In my practice and in my personal life, I simultaneously watch and experience the emotional fallout from our Great Recession.  Month after month, people continue to lose their jobs, their homes, and their sense of security in the world.  These losses can trigger a cascade of feelings, emotions, attitudes, and behaviors – some conscious, and some very definitely unconscious and below the radar.  A lot of old personal issues are being revealed now that have been there all along but have never before been dealt with.

I am still amazed and dismayed that so many people – particularly men – don’t see how widespread the suffering and fallout is from these economic hard times.  So often they look around, think most other men are doing better than they are financially, and start condemning themselves.  They compare where they are – unemployed or underemployed, in debt, in foreclosure or bankruptcy – and imagine that they are part of a small, guilty minority.  Nothing could be further from the truth.

People who aren’t coping well during our current hard times tend to be burdened with self-dismissive and self-destructive attitudes.  In my practice lately, I’ve seen so many people with feelings of shame and embarrassment, who blame themselves for their circumstances, who feel worthless and like a failure, who feel guilty or at fault, or who feel “less than” and not as good as other people.

We can all fall into the trap of identifying ourselves personally with what we do for a living, the house we own, the car we drive, the vacations and toys we’ve acquired.  Our sense of value as a person can get wrapped up in our image and our material goods.  We can end up feeling only as good as our status symbols.

However some people, more than others, are really taking themselves down now in significant ways, becoming depressed, discouraged, and defeated.  Why is this so?  It’s often because of the old, re-stimulated personal issues I mentioned at the beginning of this post.  Men and women with painful pasts, with histories of rejection or abuse, or survivors of traumatic experiences, especially during the early developmental phases of their lives, can easily slip into old, destructive thought patterns.  The enormous stresses that they’re under today are causing their old, traumatic symptoms to reemerge.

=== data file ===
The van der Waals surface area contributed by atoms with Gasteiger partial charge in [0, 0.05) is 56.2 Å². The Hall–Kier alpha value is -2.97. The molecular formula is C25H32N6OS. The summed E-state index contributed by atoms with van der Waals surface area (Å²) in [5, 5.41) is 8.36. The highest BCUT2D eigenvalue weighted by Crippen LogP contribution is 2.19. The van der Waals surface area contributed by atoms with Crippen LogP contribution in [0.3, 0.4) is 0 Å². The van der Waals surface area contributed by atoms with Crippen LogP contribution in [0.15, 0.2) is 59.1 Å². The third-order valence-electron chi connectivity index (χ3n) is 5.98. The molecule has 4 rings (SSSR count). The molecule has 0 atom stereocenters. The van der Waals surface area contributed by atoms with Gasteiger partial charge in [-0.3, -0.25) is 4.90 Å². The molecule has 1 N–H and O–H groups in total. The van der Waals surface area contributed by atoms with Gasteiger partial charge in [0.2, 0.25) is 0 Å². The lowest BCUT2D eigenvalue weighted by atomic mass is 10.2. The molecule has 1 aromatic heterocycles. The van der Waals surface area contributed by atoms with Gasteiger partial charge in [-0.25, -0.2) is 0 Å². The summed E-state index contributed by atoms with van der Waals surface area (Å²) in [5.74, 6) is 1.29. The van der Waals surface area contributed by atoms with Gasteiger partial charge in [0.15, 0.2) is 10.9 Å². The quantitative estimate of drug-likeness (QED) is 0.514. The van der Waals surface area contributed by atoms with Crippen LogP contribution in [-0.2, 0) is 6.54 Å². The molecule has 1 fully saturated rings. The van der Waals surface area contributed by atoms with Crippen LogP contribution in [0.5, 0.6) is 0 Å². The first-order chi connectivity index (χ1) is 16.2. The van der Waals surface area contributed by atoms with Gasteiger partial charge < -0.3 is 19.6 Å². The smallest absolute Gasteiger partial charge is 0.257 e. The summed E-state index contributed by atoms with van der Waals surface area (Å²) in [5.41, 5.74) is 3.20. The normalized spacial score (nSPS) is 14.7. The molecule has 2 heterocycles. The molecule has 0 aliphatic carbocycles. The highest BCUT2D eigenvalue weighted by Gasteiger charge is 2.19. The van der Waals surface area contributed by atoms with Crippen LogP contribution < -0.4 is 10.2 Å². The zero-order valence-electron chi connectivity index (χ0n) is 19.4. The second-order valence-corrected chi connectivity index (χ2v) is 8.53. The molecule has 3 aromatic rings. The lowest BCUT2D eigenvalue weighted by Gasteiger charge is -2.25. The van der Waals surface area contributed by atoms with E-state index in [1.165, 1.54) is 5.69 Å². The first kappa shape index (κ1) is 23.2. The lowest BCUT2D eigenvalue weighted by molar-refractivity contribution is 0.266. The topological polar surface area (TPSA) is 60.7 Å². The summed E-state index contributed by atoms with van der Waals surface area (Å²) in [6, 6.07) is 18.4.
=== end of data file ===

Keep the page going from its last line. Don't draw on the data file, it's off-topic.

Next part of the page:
These symptoms can range from the self-destructive attitudes I outlined above, to self- and other-destructive behaviors like verbal and physical abuse or substance abuse, to deteriorations in physical health – migraines, insomnia, high blood pressure, other serious conditions and diseases.  Present-day stress triggers unresolved pain from the past, the old pain makes it more difficult to deal with the problems in the present, and a vicious cycle begins.

If you are having an extraordinarily difficult time right now, consider that you may be suffering from more than present-day difficulties.  Maybe you’re aware of things in your past that still trouble you, or maybe you are unaware of anything that happened to you that could possibly be considered “traumatic”.  Give yourself permission to recognize how you may have been negatively affected by the people and events of your life.

The point of this self-searching is not to make excuses for self-pity, however.  No one, and I repeat no one, can get away with taking on a victim mentality and survive these hard times.  Becoming aware of your personal challenges and unresolved pain can allow you to get help to deal specifically with your history and your situation and to get unstuck.  In other words, if you find yourself drowning, it would be good to notice the heavy weights strapped to your ankles and get rid of them.

Don’t sink to the bottom.  Don’t go down for the count.  As much as possible, without self-criticism or condemnation, explore the past problems that you’ve put off dealing with.  They’re holding you back.  They don’t have to.  There is help out there – go find it.